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The Khashoggi Affair: A Murder Mystery in Four Acts

Mel Gurtov

By Mel Gurtov

      Act 1 (Washington, DC): Upon learning of the disappearance and possible murder of the Saudi journalist and critic, Jamal Khashoggi, Pres. Trump expresses concern and vows to get to the bottom of the case. Turks say they have indisputable evidence Khashoggi was murdered inside the Saudi consulate in Istanbul. Trump says he won’t use arms sales as leverage—it would hurt Raytheon et al.—and besides, Khashoggi isn’t a US citizen.

Act 2 (Washington and Riyadh): Trump reports that in a phone conversation with Mohammed bin Salman, the “reformist” crown prince, Salman vigorously denies having anything to do with Khashoggi’s disappearance. Trump says “rogue killers” may have been responsible, implies Salman’s denials are believable. Meantime, many invitees to Davos in the Desert” drop out, but US officials participate.

Act 3 (Riyadh): Trump dispatches Mike Pompeo to “investigate” the case. He is warmly received by Salman, who touts the alliance and says the two countries will face the future together. “Absolutely,” Pompeo chimes in. They go into private session, where Pompeo apologizes for the “headache” this “incident” must be causing the king. The king smiles, says he appreciates Trump’s “helpful” comments, tells Pompeo he’s coming around to the “rogue killers” idea.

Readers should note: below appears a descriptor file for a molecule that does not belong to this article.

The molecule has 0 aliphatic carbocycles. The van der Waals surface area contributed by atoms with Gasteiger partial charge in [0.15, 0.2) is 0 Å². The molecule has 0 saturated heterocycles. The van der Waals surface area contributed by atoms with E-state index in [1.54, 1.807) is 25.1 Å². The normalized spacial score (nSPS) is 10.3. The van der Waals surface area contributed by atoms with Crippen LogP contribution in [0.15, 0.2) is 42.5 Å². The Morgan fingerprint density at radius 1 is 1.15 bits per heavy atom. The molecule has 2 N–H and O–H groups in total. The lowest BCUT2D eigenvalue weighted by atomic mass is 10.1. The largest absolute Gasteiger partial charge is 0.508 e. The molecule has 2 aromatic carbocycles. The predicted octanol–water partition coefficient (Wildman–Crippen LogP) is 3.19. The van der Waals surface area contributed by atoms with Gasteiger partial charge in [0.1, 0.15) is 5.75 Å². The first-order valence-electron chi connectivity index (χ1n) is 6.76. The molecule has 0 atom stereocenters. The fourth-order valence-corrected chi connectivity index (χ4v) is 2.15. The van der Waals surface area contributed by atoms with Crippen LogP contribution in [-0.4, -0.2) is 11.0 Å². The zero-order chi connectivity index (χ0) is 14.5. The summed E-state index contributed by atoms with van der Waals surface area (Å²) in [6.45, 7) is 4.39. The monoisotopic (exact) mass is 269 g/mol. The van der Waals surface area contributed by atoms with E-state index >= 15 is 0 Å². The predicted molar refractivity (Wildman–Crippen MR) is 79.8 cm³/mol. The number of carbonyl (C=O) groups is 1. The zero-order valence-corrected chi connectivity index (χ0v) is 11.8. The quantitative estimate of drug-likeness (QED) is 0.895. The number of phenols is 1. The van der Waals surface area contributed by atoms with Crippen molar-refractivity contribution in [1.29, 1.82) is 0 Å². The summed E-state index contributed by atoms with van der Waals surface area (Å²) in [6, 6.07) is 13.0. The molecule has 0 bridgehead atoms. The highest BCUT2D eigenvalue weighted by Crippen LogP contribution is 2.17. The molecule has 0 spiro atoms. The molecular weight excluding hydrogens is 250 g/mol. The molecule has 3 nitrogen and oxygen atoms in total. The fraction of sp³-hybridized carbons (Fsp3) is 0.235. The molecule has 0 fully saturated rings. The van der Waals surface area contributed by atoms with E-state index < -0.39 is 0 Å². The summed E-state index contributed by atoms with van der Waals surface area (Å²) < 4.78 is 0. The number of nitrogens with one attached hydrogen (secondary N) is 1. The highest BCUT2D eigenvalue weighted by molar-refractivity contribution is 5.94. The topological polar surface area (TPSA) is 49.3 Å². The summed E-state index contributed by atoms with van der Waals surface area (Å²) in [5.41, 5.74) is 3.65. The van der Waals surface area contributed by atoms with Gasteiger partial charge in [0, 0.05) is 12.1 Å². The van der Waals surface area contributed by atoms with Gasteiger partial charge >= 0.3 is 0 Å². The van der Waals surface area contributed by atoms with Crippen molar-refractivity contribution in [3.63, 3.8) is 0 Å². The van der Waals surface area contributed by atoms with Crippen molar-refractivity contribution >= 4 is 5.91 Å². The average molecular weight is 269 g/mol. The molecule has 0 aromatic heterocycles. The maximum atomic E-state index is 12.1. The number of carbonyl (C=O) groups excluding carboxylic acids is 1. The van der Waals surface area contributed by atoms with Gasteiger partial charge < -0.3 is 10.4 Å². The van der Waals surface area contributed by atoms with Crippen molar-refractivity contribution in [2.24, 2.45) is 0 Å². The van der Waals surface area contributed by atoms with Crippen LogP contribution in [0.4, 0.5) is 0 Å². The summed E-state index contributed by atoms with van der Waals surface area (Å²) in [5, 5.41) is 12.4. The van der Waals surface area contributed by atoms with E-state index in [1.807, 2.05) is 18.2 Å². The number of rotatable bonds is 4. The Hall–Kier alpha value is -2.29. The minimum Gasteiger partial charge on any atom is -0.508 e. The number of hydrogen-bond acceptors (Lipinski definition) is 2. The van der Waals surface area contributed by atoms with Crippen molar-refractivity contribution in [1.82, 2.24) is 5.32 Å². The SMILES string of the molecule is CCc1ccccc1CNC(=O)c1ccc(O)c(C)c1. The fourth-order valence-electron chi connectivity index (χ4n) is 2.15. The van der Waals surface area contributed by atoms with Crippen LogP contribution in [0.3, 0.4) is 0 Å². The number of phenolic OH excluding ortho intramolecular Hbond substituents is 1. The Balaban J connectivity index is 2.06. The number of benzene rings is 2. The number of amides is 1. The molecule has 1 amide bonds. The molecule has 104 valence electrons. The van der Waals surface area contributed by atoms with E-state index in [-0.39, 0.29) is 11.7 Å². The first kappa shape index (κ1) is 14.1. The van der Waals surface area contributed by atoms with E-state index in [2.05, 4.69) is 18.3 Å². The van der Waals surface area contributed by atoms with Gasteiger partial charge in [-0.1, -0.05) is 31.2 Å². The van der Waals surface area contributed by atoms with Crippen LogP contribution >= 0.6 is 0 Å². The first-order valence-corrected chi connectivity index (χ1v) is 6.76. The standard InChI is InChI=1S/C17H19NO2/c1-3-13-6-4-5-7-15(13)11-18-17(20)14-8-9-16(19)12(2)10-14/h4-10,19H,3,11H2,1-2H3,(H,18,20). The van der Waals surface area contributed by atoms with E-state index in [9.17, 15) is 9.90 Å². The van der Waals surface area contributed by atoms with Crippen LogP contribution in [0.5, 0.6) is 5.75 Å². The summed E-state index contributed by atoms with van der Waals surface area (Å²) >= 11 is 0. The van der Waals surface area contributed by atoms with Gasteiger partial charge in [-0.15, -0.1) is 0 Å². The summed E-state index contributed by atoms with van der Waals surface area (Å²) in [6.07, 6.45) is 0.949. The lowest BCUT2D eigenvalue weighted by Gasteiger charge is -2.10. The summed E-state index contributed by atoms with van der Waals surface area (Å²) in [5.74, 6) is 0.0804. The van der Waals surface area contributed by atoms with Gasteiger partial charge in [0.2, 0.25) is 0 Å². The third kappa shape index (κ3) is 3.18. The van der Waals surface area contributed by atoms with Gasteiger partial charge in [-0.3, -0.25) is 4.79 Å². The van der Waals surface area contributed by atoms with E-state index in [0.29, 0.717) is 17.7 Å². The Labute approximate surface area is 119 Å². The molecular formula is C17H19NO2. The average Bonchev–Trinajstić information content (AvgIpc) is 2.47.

Act 4 (Riyadh and Washington): Pompeo reports that the Saudis are cooperating in an investigation and are “adamant” that the royal court was not involved. Salman speaks to the Saudi people, sounds contrite, vows to pursue justice. (Meantime, nearly all the hit men have been sent out of the country; one has been executed.) Trump professes relief, Jared Kushner urges a refocus on “the Middle East peace plan.” Trump sends Salman warm regards, looks forward to overcoming this tragic affair. Congressional critics find little support for sanctions on Saudi Arabia. The US-Saudi alliance is saved, Salman’s rule is saved, and Trump tells Kushner to “lie low for a while” with his friendship with the king. Next day, Trump lashes out at the Washington Post for convicting the king before any proof has been found. END

 

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